Obsura 2 has been out for a while, but somehow I missed it. Now that I've connected to this photo app I'm happy to sing its praises.
Obscura 2 ($4.99 at the iOS App Store) can be best be thought of as a camera app, rather than an editing app. If you think the built in iOS camera app from Apple is sufficient, a minute or two of running Obscura 2 will relieve you of that misconception.
Designed a bit like a physical camera, Obscura 2 has its interface designed around mode wheels, and they can all be operated with one hand.
On the main screen you'll see your live image, a shutter button, and a wheel controlling Camera (wide angle, telephoto, front-facing), Grid, Spirit Level, White Balance, Flash, Timer, Format (Camera (wide angle, telephoto, front-facing), Grid, Spirit Level, White Balance, Flash, Timer, Format (HEIC, JPG, Raw, Depth, or Live), and Filters.), and Filters.
The operation wasn't immediately obvious, but it took just a couple of minutes to figure out I could rotate various icons to select adjustment modes, then move the main wheel to vary those adjustments. The first controls you'll see are focus and expose. Rolling the mode wheel changes exposure or focus, or in auto mode you can tap and have the software figure it out.
I expect most of our readers will want to use this app the way I do, getting manual control to get the image exactly as they want. White balance is set automatically by default, but I liked the ability to tune white balance without being a slave to automatic settings. In most cases, i could make better choices on my own. You also will have control of ISO and shutter speed.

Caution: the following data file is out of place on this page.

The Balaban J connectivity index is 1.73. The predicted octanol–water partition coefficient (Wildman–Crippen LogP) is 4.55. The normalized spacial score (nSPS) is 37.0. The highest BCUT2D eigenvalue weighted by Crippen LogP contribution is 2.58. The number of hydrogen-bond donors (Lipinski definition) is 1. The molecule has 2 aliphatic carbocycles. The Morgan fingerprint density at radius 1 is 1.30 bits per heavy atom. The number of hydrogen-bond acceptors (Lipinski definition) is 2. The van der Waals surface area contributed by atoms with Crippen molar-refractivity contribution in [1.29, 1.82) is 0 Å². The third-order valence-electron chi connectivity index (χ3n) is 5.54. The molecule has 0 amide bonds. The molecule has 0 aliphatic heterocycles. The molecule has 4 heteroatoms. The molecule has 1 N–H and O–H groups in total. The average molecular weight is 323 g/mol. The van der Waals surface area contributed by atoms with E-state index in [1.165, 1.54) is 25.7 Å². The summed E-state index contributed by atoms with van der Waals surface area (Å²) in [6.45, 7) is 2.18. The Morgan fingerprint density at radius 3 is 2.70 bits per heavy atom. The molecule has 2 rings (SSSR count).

In almost every case I could get better images using Obscura 2 than I could with the built in camera app.
Obscura 2 also creates its own camera roll, and it can access any photos that are already on your device. The metadata display is first rate, with all the information you'd want about your photos. That information can even be copied to the clipboard for export.
There are some other nice features including a built in spirit level, and a large page of options which lets you fine tune how the app works, even assigning functions to your phone volume buttons. Obscura 2 also offers about 20 filters to further tune your images, and there are more as in-app purchases. The filters feel sort of slapped on, but some will like them.
The only thing I found wanting was the lack of real editing tools. I would have loved to adjust shadows and highlights, saturation, and a host of other things I usually do with my photos. Absent those controls, I usually scurry off to Snapseed (Android download) (iOS download) or one of the Adobe iOS apps.
What I Liked:
- This app is about control, and in a short time one handed adjustments become natural
- The screens are uncluttered and well designed
- One handed, one finger operation
- Ability to save in other formats besides JPEG, i.e. HEIC, RAW, Depth, or Live
- Works in landscape or portrait or landscape view
What could be added/improved
- Other than filters, there are no editing controls
I really enjoyed using Oscura 2 on my iPhone. It let me feel more like a photographer, stripping away the automation on many iOS camera apps. It's the kind of app that I think will appeal to our Fstoppers reader universe.